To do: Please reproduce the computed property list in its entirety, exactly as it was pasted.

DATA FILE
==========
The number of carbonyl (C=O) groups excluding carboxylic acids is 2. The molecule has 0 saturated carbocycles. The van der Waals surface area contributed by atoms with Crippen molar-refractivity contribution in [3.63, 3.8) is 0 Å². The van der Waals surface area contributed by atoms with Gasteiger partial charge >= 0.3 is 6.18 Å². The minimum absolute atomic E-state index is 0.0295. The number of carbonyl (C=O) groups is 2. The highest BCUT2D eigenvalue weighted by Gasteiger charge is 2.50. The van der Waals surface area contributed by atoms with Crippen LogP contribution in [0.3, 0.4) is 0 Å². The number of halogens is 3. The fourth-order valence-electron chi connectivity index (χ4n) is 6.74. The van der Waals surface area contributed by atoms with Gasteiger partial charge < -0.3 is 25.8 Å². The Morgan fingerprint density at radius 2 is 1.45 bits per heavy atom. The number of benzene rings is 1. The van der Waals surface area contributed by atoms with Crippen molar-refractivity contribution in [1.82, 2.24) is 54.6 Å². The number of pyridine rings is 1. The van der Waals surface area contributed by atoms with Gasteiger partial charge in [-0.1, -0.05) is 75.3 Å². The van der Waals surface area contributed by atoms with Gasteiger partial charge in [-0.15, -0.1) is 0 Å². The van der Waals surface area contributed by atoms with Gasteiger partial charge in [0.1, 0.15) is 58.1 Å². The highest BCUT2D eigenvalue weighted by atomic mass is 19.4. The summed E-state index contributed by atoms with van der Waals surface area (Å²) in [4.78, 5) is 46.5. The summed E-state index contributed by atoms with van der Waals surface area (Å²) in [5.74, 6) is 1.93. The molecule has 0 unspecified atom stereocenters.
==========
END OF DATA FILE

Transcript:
The number of carbonyl (C=O) groups excluding carboxylic acids is 2. The molecule has 0 saturated carbocycles. The van der Waals surface area contributed by atoms with Crippen molar-refractivity contribution in [3.63, 3.8) is 0 Å². The van der Waals surface area contributed by atoms with Gasteiger partial charge >= 0.3 is 6.18 Å². The minimum absolute atomic E-state index is 0.0295. The number of carbonyl (C=O) groups is 2. The highest BCUT2D eigenvalue weighted by Gasteiger charge is 2.50. The van der Waals surface area contributed by atoms with Crippen LogP contribution in [0.3, 0.4) is 0 Å². The number of halogens is 3. The fourth-order valence-electron chi connectivity index (χ4n) is 6.74. The van der Waals surface area contributed by atoms with Gasteiger partial charge < -0.3 is 25.8 Å². The Morgan fingerprint density at radius 2 is 1.45 bits per heavy atom. The number of benzene rings is 1. The van der Waals surface area contributed by atoms with Crippen molar-refractivity contribution in [1.82, 2.24) is 54.6 Å². The number of pyridine rings is 1. The van der Waals surface area contributed by atoms with Gasteiger partial charge in [-0.1, -0.05) is 75.3 Å². The van der Waals surface area contributed by atoms with Gasteiger partial charge in [-0.15, -0.1) is 0 Å². The van der Waals surface area contributed by atoms with Gasteiger partial charge in [0.1, 0.15) is 58.1 Å². The highest BCUT2D eigenvalue weighted by atomic mass is 19.4. The summed E-state index contributed by atoms with van der Waals surface area (Å²) in [4.78, 5) is 46.5. The summed E-state index contributed by atoms with van der Waals surface area (Å²) in [5.74, 6) is 1.93. The molecule has 0 unspecified atom stereocenters.